Mecanoo and MAYU Architects complete library with decorative aluminium facade in homage to the historic architecture of the southern Taiwanese city of Tainan
The design of the Tainan Public Library draws influences from the city’s 17th-century architecture, including the Confucius Temple from which it derives its inverse stepped roof formation. The three tiers are encased in champagne-tinged aluminium and supported by clusters of slender columns intended to be evocative of bamboo canes. Aluminium panelling surrounds windows on the lower two levels, while the upper floor is shrouded in carved slats that create a floral motif that reference the latticed windows found on buildings in the historic part of the city.
“The oldest city in Taiwan, Tainan has a rich history influenced by different cultures. There are remnants of maritime trade with Europe in the 17th century, of the Chinese Ming Dynasty and Japanese settlements from the beginning of the 20th century. The new library takes from this history, is inspired by the local culture and has been designed for the tropical climate of Tainan,” says Mecanoo, which worked in collaboration with local studio MAYU Architects on the project.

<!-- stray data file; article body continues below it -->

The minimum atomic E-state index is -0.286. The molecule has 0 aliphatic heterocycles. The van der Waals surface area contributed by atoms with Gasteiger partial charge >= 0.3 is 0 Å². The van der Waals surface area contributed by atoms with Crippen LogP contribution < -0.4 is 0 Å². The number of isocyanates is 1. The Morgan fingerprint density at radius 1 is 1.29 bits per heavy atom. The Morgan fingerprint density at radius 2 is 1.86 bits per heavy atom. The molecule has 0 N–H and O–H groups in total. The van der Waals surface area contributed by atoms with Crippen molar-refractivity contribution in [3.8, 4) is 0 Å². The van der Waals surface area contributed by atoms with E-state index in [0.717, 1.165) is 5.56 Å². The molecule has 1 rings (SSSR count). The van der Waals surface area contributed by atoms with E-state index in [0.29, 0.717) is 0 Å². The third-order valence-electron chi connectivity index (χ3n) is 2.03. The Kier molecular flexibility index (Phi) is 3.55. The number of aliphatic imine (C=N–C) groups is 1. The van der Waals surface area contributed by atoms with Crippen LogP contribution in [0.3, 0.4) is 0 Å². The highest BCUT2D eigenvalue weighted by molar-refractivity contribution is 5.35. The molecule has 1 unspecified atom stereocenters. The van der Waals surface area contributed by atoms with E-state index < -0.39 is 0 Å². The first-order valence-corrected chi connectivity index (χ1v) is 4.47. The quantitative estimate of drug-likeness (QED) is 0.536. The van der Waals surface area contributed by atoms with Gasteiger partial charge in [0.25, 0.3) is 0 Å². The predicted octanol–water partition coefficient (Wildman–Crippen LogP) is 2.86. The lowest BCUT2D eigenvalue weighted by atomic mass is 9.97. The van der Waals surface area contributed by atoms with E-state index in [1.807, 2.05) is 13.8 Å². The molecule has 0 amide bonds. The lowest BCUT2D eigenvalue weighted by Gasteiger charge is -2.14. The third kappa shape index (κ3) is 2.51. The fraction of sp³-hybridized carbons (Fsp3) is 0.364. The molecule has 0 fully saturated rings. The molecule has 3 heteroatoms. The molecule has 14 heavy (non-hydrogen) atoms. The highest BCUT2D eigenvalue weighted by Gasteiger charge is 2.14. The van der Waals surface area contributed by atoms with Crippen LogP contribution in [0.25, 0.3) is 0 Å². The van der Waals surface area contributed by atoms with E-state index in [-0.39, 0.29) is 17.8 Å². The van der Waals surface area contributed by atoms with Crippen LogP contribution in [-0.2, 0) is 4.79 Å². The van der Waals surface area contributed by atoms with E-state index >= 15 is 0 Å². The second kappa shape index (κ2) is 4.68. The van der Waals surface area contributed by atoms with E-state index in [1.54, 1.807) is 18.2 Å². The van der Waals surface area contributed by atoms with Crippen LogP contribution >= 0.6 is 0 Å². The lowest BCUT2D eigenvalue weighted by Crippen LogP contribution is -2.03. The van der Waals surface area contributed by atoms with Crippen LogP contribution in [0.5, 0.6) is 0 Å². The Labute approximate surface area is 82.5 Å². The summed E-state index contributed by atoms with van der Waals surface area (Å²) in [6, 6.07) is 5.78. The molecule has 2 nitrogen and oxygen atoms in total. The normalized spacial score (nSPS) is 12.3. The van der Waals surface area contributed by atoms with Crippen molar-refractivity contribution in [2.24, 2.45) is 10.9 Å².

“Slender columns support the cantilevers in rhythmically placed quartets, giving a feeling of weaving your way through a modern bamboo forest,” adds the Dutch practice. “The striking crown of the building is surrounded by vertical aluminium slats with carved flower patterns, which are reminiscent of the decorative latticed windows in the old town.”
Inside, sheets of paper flutter down through the building’s large atrium in an installation by London-based designer Paul Cocksedge. Walkways surrounding the atrium are made from slats of wood and blackened metal, reflecting the design of the facade, and are connected by staircases with chunky bright red balustrades just visible through the slim gaps in the slats.
The 37,000 square metre library houses over a million books, including collections for children and teenagers and some 16,000 titles from the country’s Japanese occupation, as well as music, film and art archives. There is also a theatre and conference room, a suite of offices, a 24hour study room, a maker space and a book shop, alongside a parking garage and rooftop gardens.